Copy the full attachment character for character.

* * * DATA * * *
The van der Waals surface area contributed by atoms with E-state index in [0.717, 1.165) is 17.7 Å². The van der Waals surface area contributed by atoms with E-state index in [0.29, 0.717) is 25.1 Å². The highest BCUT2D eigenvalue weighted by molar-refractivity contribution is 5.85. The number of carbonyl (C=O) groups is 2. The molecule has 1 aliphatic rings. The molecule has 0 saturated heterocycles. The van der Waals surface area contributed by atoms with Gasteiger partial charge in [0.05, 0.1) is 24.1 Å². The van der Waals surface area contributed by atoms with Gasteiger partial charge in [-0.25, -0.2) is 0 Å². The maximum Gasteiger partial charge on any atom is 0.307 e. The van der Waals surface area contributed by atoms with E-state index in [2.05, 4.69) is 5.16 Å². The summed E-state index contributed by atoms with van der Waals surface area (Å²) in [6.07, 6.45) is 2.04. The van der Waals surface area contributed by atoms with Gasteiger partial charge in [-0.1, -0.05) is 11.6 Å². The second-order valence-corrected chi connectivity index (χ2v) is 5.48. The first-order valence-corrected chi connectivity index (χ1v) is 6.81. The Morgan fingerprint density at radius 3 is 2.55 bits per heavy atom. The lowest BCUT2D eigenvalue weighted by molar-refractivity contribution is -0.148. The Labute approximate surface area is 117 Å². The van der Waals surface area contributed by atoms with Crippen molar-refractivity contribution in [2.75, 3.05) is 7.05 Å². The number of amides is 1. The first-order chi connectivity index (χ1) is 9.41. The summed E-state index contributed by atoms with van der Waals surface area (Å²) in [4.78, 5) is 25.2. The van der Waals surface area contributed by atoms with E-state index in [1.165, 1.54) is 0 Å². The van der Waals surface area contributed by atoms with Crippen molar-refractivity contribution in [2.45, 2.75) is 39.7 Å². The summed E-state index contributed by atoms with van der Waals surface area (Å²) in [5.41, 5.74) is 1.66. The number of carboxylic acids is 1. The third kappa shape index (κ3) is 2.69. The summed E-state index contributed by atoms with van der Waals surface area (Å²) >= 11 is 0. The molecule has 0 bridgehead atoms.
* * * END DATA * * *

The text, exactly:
The van der Waals surface area contributed by atoms with E-state index in [0.717, 1.165) is 17.7 Å². The van der Waals surface area contributed by atoms with E-state index in [0.29, 0.717) is 25.1 Å². The highest BCUT2D eigenvalue weighted by molar-refractivity contribution is 5.85. The number of carbonyl (C=O) groups is 2. The molecule has 1 aliphatic rings. The molecule has 0 saturated heterocycles. The van der Waals surface area contributed by atoms with Gasteiger partial charge in [0.05, 0.1) is 24.1 Å². The van der Waals surface area contributed by atoms with Gasteiger partial charge in [-0.25, -0.2) is 0 Å². The maximum Gasteiger partial charge on any atom is 0.307 e. The van der Waals surface area contributed by atoms with E-state index in [2.05, 4.69) is 5.16 Å². The summed E-state index contributed by atoms with van der Waals surface area (Å²) in [6.07, 6.45) is 2.04. The van der Waals surface area contributed by atoms with Gasteiger partial charge in [-0.1, -0.05) is 11.6 Å². The second-order valence-corrected chi connectivity index (χ2v) is 5.48. The first-order valence-corrected chi connectivity index (χ1v) is 6.81. The Morgan fingerprint density at radius 3 is 2.55 bits per heavy atom. The lowest BCUT2D eigenvalue weighted by molar-refractivity contribution is -0.148. The Labute approximate surface area is 117 Å². The van der Waals surface area contributed by atoms with Crippen molar-refractivity contribution in [2.75, 3.05) is 7.05 Å². The number of amides is 1. The first-order chi connectivity index (χ1) is 9.41. The summed E-state index contributed by atoms with van der Waals surface area (Å²) in [4.78, 5) is 25.2. The van der Waals surface area contributed by atoms with E-state index in [1.165, 1.54) is 0 Å². The van der Waals surface area contributed by atoms with Crippen molar-refractivity contribution in [2.45, 2.75) is 39.7 Å². The summed E-state index contributed by atoms with van der Waals surface area (Å²) in [5.41, 5.74) is 1.66. The number of carboxylic acids is 1. The third kappa shape index (κ3) is 2.69. The summed E-state index contributed by atoms with van der Waals surface area (Å²) >= 11 is 0. The molecule has 0 bridgehead atoms.